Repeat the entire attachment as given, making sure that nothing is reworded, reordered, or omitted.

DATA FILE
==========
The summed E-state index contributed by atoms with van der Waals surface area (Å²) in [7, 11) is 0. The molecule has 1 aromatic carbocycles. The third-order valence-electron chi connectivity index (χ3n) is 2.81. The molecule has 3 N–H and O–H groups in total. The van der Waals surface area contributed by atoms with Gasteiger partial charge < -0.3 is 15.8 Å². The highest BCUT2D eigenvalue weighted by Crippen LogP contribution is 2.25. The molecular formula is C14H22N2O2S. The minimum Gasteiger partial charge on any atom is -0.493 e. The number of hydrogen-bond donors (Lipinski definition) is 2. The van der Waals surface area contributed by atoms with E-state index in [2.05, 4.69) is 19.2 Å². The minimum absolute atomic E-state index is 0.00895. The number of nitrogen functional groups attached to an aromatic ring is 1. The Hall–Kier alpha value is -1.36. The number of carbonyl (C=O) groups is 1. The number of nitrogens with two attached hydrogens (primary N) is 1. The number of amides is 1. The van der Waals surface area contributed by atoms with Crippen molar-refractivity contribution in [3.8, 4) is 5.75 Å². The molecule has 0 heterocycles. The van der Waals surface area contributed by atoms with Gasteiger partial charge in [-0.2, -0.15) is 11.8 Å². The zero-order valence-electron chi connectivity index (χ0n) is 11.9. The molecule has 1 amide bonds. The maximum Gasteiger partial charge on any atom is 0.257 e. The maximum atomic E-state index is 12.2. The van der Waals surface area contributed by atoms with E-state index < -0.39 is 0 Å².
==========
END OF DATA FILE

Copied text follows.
The summed E-state index contributed by atoms with van der Waals surface area (Å²) in [7, 11) is 0. The molecule has 1 aromatic carbocycles. The third-order valence-electron chi connectivity index (χ3n) is 2.81. The molecule has 3 N–H and O–H groups in total. The van der Waals surface area contributed by atoms with Gasteiger partial charge < -0.3 is 15.8 Å². The highest BCUT2D eigenvalue weighted by Crippen LogP contribution is 2.25. The molecular formula is C14H22N2O2S. The minimum Gasteiger partial charge on any atom is -0.493 e. The number of hydrogen-bond donors (Lipinski definition) is 2. The van der Waals surface area contributed by atoms with E-state index in [2.05, 4.69) is 19.2 Å². The minimum absolute atomic E-state index is 0.00895. The number of nitrogen functional groups attached to an aromatic ring is 1. The Hall–Kier alpha value is -1.36. The number of carbonyl (C=O) groups is 1. The number of nitrogens with two attached hydrogens (primary N) is 1. The number of amides is 1. The van der Waals surface area contributed by atoms with Crippen molar-refractivity contribution in [3.8, 4) is 5.75 Å². The molecule has 0 heterocycles. The van der Waals surface area contributed by atoms with Gasteiger partial charge in [-0.2, -0.15) is 11.8 Å². The zero-order valence-electron chi connectivity index (χ0n) is 11.9. The molecule has 1 amide bonds. The maximum Gasteiger partial charge on any atom is 0.257 e. The maximum atomic E-state index is 12.2. The van der Waals surface area contributed by atoms with E-state index < -0.39 is 0 Å².